Lamarr-woodley-pic-388x258 By Dale Grdnic
PITTSBURGH — LaMarr Woodley has downplayed it as much as possible, but the Pittsburgh Steelers outside linebacker looked like his old self when broke through the Washington Redskins offensive line to record a first-half sack Monday night.
It was a third-and-three situation in the first quarter, and Woodley dropped Redskins starter Kirk Cousins for a five-yard loss. So, it certainly wasn’t dramatic, but it was significant when one considers the Steelers pass-rushing woes in general and Woodley’s in particular.
“We had good pressure up the middle and coming off both sides,” Woodley said after the game. “Our secondary was holding up. When we do that, it allows for some guys to make plays. I was just the one to get in there a little bit faster and get the sack.”
This was significant because Woodley apparently is the healthiest that he’s been in nearly two years. Hamstring injuries were his primary downfall last season and during the second half of 2011. They led to weight gain and limited production, but that has changed this year.
Woodley, who reportedly ballooned to nearly 300 pounds at one point, is listed at 6-foot-2 and 265 pounds this year. He clearly is much leaner and quicker and should be more productive and consistent.
“I wouldn’t call it consistency because I got a little sack,” Woodley said Wednesday. “Some things you can’t control, like injuries, but I always felt the same about myself. When you’re injured, sometimes, you just can’t do it. You can try, but you can’t do what you want to do with the injury. Now that I’m healthy, I can do a lot more. (But) everybody is just playing together.
“When you get a sack, it’s not all about you. There’s other guys in the middle doing their job, and the guys in the secondary are covering to allow you more time to get to the quarterback. So, when everybody’s doing their jobs, that allows other guys to do more. Up front, we can apply more pressure if they cover better. And if we can apply more pressure, they can do more in coverage. So, we’re all working together.”
And the end result should be more splash plays like sacks and turnovers for the Steelers defense.
DJ Back at TE

More than one year after suffering a right knee injury that cost him the 2012 season and forced him to begin 2013 on the Physically Unable to Perform (PUP) List, David Johnson was activated Wednesday and returned to practice.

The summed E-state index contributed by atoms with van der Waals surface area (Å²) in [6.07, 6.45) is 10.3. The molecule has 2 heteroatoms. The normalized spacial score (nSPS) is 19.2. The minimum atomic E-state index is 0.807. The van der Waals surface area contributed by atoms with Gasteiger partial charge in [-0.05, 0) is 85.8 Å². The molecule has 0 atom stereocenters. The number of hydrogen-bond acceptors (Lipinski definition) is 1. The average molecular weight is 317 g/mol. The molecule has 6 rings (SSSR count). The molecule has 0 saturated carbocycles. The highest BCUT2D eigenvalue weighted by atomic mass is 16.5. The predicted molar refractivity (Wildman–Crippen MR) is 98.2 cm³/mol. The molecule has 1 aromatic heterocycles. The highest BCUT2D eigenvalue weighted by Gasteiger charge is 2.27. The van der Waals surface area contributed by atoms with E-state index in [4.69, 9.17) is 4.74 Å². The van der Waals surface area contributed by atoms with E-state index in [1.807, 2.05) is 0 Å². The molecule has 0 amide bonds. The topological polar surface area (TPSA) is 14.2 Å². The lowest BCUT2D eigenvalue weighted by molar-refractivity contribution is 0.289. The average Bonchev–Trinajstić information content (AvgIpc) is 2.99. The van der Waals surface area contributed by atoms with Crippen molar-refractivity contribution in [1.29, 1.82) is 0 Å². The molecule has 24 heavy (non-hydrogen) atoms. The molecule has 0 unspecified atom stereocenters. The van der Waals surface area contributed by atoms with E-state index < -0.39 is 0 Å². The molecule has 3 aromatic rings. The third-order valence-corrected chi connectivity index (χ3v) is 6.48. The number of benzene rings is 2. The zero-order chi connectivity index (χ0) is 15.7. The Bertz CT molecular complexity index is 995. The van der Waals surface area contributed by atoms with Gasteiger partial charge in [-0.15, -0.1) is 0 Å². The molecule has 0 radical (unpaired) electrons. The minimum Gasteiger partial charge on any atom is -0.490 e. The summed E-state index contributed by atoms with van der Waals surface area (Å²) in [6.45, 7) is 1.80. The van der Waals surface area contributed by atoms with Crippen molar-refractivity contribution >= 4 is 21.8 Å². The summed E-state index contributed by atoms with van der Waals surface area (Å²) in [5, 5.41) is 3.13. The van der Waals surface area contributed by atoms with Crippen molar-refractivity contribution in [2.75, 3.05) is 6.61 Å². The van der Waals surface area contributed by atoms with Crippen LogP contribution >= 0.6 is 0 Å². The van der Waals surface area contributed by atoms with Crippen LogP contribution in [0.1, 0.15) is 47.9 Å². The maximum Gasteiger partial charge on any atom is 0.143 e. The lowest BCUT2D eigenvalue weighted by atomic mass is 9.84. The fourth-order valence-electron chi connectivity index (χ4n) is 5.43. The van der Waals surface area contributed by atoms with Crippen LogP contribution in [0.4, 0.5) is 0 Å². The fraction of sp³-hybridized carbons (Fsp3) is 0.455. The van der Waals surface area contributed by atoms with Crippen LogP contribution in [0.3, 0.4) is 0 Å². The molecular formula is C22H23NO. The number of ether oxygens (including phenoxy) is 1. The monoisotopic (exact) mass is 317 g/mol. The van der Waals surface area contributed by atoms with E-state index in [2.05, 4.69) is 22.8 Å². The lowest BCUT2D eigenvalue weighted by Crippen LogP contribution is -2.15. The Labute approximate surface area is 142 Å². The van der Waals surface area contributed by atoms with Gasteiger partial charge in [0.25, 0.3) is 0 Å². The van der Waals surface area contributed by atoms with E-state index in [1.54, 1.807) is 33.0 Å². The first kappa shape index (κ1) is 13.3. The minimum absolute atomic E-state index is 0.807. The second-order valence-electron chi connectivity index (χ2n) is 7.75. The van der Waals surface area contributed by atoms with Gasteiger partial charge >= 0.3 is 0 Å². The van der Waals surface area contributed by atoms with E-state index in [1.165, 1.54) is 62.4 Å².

“David Johnson was a participant today,” Steelers coach Mike Tomlin said. “It was good to have him back out there. He’s getting clearance to practice, and we’re going to base his performance based on what we see out here from an execution standpoint.
“Obviously, working is one thing, but we’ll see what he looks like tomorrow and see how his body responds to the work that he did today. (But) it’s a process, and there really is no script for it. We’re going to do what’s appropriate.”
Since the Steelers acquired Will Johnson last season to replace what he did as a fullback, David Johnson has returned to tight end. But that’s not a bad thing, since the club’s top two players there — Heath Miller and Matt Spaeth — are out for an extended period with injuries.
“It was great to be out there, really a blessing to be back out there with the guys,” David Johnson said. “It’s been a long road, over a year, so I’m really thankful for today.”
Johnson said he might be able to play against Kansas City Saturday night at Heinz Field, but even if he doesn’t play against the Chiefs he still should get one preseason game under his belt before the regular-season opener Sept. 8.
“It’s been a long road, a lot of training and a lot of dedication,” Johnson said. “But I kept my faith in God and just kept going at it every day, and every day I just kept feeling better. So, I was glad today to be able get out there and make it through one practice.”
Johnson noted that he had a second procedure on the already repaired knee the first day of training camp.
“I had to get some scar tissue removed (that) was blocking me from getting my full extension, even throughout my whole rehab,” Johnson said. “So, finally, after I got that removed I was able to straighten out my leg the whole way. And things really started progressing fast after that. So, it was way different.”
Johnson said it was “kind of like” riding a bike, returning to tight end after not playing there for a couple years. He currently will back up second-year player David Paulson.
“It felt right at home,” Johnson said.
Still Day-to-Day
Steelers cornerback Cortez Allen used the tired line that he was still day-to-day, as far as his injured right knee was concerned. Allen had surgery on his right knee Aug. 2 and wore full pads in practice for the first time Wednesday.
“This was a big step in the right direction,” Allen said. “After the injury, we still were evaluating it to see what I was dealing with, and then we took care of it. Then, it was just the rehab and getting back, but today was a big step. (And) I am making positive strides. … It all depends how this week goes.”
Allen added that things have gotten better for him every day, but he would not speculate on his playing status just yet.
Final Notes
In keeping with the injury situation, inside linebacker Sean Spence said he worked out without a brace on his left knee Wednesday. He is still on the PUP list, and those players generally train with assistant strength and conditioning coach Marcel Pastoor.
Tomlin had officials there to monitor Wednesday’s practice after all the penalties that the Steelers committed Monday night.